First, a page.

Classification: Straight Rye
Company: Michter’s Distillery
Distillery: Sourced from an undisclosed distillery in Kentucky
Release Date: Ongoing
Age: NAS (Aged at least 4 years based on TTB regulations)
Color: Reddish Copper
MSRP: $45 (2022)
The Michter’s brand has had a storied history. Though not always called Michter’s (it also has gone by the names Bomberger’s, and Pennco at different times), the brand was created in 1753 in Pennsylvania, was the top-selling whiskey in the 1970s and 1980s, went bankrupt in 1989, and then was revived in the 1990s. In 2019, the company opened their own distilling facilities in the historic 1890 Fort Nelson building in downtown Louisville after an 8 year, $8 million renovation of the decrepit building.
Michter's US*1 Single Barrel Straight Rye Whiskey is made primarily of rye grains, though the exact amount is undisclosed. Once the grains have been fermented, they are distilled through a copper pot still. The barrels are aged in a heat-cycled warehouse, which forces the wood to expand and contract in a more controlled environment. Michter's regulates the barrels and eventually decides when the whiskey has reached the company’s desired flavor profile and not necessarily a desired age.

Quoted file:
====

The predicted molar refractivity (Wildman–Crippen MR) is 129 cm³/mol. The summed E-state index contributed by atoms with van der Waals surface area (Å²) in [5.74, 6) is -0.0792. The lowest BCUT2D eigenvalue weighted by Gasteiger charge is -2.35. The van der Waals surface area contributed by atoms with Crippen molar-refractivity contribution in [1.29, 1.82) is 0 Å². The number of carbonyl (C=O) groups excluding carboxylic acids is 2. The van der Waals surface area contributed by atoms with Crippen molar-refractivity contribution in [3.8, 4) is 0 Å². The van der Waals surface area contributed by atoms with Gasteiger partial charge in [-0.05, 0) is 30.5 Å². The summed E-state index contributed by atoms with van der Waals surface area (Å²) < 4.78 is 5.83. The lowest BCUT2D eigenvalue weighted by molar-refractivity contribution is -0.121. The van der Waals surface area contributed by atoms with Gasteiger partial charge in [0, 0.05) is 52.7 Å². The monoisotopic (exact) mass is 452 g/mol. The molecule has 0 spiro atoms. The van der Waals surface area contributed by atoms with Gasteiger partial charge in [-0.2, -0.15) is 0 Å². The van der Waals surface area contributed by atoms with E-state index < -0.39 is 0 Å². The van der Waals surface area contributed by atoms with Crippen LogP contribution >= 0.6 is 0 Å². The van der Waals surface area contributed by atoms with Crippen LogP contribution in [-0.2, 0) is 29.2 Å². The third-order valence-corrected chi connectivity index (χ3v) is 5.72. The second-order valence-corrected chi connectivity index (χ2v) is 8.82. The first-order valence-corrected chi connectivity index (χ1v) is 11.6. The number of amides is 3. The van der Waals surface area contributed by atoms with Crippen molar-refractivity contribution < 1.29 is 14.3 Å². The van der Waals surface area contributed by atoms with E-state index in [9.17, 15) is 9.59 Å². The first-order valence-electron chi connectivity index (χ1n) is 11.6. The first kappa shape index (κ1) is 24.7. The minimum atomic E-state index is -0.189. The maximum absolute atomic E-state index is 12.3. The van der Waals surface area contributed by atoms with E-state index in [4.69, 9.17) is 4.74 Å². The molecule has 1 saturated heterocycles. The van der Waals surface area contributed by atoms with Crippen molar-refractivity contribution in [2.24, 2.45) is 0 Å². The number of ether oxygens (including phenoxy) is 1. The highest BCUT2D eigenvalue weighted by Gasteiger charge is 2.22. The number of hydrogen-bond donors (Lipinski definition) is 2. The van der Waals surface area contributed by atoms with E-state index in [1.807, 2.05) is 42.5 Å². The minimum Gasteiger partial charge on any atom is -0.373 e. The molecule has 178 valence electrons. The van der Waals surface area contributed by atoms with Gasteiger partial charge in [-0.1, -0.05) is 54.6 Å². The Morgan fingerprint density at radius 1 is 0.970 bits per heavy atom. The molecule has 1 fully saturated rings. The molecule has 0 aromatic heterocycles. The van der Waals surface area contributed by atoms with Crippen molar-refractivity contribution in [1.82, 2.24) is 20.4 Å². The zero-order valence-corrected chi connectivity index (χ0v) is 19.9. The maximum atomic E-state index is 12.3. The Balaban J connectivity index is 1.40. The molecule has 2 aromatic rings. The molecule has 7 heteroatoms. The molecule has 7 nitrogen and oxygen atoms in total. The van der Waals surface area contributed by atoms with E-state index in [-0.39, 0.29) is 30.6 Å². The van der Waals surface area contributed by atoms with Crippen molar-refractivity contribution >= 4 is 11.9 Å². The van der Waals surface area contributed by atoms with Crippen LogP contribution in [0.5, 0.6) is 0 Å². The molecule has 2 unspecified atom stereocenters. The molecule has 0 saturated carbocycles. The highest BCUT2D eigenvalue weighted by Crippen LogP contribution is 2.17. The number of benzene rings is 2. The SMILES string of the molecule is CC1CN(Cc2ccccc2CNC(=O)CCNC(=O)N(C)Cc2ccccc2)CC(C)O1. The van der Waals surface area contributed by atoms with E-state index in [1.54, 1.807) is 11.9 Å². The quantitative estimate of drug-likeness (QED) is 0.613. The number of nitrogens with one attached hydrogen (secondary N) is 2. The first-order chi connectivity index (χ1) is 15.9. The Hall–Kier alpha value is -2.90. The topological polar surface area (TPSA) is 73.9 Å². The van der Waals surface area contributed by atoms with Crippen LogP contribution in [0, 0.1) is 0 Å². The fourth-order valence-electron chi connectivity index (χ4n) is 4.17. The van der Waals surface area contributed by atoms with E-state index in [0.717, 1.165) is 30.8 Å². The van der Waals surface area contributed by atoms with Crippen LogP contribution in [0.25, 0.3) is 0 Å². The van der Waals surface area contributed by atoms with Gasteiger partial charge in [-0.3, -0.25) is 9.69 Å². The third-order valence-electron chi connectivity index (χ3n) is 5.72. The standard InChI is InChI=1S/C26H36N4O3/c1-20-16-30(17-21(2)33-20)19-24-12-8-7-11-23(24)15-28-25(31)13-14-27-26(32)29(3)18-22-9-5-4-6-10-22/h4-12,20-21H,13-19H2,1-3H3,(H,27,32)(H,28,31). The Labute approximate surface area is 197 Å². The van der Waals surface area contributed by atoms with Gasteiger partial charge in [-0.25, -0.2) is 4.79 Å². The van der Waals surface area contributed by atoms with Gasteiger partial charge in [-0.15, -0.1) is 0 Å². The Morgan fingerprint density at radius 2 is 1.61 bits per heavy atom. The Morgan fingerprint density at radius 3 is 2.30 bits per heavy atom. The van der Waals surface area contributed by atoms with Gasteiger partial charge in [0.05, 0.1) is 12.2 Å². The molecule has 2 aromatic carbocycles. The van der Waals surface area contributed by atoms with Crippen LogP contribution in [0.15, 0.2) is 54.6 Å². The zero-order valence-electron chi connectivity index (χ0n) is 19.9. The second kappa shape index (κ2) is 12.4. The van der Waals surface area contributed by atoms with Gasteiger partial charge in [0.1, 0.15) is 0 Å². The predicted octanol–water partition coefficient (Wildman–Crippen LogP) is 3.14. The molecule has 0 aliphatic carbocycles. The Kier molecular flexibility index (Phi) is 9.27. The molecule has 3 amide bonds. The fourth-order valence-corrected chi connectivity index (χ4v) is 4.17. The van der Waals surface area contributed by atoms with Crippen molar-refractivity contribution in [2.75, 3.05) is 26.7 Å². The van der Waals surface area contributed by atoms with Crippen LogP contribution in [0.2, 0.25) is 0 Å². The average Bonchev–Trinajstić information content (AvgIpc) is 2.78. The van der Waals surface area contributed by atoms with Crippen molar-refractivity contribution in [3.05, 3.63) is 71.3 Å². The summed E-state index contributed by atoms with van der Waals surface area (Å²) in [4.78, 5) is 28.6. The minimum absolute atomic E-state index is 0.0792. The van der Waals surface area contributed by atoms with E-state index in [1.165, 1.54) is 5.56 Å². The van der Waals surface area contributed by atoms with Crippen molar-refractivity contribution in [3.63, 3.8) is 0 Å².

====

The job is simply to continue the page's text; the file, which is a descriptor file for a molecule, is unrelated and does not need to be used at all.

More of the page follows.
The bottle in review comes from barrel no. 21H2233.
A pleasing introduction of caramel, cherry, and green apple. Additionally, rye spice adds potency, while oak provides a well-rounded base to the aroma. It is nicely constructed, with equal time given to sweet and savory notes driving home the effectiveness of the nose. A surprise opening I wasn’t expecting given the whiskey’s proof.
A warming rise of baking spice, caramel, and oak give way to sweet cinnamon buns. A light buttery mouthfeel adds some soft texture before delicate citrus notes move in. The whiskey’s spiciness is kept in check, and while the palate avoids being overly sweet, it definitely leans in that direction. The whiskey’s proof keeps its flavors from being overly potent, instead providing a gentle and soft delivery of flavors. The whiskey is nicely constructed, only hindered by its proof.